The Naomi Watts survival picture that has more danger than substance.
I’m sitting in an empty theater at an evening showing of “Infinite Storm,” and as the film begins, I either hear the AC running or the rain pouring down. And so far, I’m feeling quite relaxed, especially since Naomi Watts stars as a New Hampshire girl, who wakes up early to climb the mountains of Mount Washington State Park, just as a blizzard is about to hit. I find it quite soothing when a movie set during or a blizzard or a rain storm, and you’re watching it during a rain storm or a blizzard.
In “Infinite Storm’s” case, it’s during a blizzard. Watts as Pam Bales begins to hike up the mountain, and makes it about half way, just as dark clouds roll by and the wind is blowing. She also finds herself trapped in a snow hole, and struggles to get out. And finally, she comes across faded footprints belonging to a man (Billy Howie) who barely has anything on. He’s just sitting there. The man, whom she named John, acts like he doesn’t want to be saved, but Pam is willing to save him.
That’s the set-up to “Infinite Storm,” which is based on Pam’s story told in the article “High Places: Footprints in the Snow Lead to an Emotional Rescue.” In comparison to “127 Hours,” which was also about a real hike gone bad, this one isn’t that deep or complex, but “Infinite Storm” does face its challenges, and it offers some fine performances from the two leads.
Every step of the way down, Pam tells John not to do anything stupid, but he screws up at times. Is he on drugs or alcohol or something? Or what’s up with this guy? She has to deal with him throughout the way through, but she never gives up on him.
As we meet him, we’re wondering what was he doing up there to begin with? And why didn’t he have anything warm on? I didn’t know the real story, so I was curious as Pam was. To my perspective, I thought he was in danger from bad men or he was suicidal. But it’s hardly unlikely, according to what the movie portrays. Not everything is told they way thrillers would sell to the public. After all, this is an artisan feature, released by Bleecker Street.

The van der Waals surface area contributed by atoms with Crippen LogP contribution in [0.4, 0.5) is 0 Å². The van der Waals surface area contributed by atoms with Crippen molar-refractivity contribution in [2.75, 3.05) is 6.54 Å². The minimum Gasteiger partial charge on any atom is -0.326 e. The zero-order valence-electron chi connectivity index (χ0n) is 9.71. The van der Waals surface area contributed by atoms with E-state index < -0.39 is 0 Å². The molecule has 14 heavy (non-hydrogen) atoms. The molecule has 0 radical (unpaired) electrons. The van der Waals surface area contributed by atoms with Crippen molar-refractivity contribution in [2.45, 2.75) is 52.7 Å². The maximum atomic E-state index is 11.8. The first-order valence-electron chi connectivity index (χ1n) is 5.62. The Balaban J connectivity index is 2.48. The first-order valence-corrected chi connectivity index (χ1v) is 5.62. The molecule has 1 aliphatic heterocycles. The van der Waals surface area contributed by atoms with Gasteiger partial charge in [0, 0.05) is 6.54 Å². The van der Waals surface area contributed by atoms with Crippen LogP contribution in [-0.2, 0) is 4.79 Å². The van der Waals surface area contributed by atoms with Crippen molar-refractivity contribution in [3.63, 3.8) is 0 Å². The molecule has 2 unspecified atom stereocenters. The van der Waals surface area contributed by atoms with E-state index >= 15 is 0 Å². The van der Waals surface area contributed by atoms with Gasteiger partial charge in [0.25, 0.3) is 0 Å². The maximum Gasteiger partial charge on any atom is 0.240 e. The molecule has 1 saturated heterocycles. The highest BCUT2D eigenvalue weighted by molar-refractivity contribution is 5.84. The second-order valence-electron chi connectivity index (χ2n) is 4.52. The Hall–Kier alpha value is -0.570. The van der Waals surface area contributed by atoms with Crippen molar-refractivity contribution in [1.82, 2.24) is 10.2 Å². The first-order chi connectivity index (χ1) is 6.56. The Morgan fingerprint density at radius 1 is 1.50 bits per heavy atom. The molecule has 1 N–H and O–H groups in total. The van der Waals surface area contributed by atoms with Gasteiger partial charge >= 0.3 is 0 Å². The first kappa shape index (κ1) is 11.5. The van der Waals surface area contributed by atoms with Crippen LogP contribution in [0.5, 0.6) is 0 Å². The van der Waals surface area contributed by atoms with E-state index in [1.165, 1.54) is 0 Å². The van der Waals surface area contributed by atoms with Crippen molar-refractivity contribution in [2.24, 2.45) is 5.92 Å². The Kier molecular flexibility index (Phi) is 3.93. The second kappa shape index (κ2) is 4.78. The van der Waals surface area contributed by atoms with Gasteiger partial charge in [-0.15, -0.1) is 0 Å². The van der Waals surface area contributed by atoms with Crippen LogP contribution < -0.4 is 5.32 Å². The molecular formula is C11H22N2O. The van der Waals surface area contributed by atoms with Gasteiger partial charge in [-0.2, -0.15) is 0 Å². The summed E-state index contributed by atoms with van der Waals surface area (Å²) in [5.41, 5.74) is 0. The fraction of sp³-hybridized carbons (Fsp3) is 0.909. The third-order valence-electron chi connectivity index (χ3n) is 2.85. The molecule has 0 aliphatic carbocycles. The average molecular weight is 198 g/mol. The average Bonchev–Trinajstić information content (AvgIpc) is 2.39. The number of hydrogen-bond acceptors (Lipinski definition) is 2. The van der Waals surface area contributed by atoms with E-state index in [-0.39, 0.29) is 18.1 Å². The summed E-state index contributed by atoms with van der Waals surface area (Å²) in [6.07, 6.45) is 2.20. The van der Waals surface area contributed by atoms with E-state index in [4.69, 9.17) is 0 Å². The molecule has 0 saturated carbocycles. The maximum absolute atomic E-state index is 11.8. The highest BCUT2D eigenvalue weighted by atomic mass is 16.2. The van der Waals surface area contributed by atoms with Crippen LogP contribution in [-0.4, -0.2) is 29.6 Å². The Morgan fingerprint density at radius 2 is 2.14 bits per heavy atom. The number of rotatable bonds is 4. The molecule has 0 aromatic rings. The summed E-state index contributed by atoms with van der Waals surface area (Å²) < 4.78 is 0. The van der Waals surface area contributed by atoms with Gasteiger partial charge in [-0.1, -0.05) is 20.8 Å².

Polish filmmaker Małgorzata Szumowska directs “Infinite Storm” with a certain kind of tone and ambiance that leaves us relax, then curious, then at our seats, back to being curious again, and inspired by its hopeful narrative. The performances from Watts and Howie are both sincere, as their characters struggle to adapt to each other’s presence, and are worried about not making it down. At least the man is worried and his tears are real.
Given the snowy environment, I was reminded of a movie Robin Wright made last year called “Land,” which may not be a survival film, but still had to deal with a woman who wanted to live in the mountains away from civilization as possible. None of these two films are deep, but they do allow us to care about their heroines and how they adapt to their surroundings. They have their own aspects, and how nature can take its course on them. It’s cold as balls on the mountains, but I’m glad I got to take a look at it.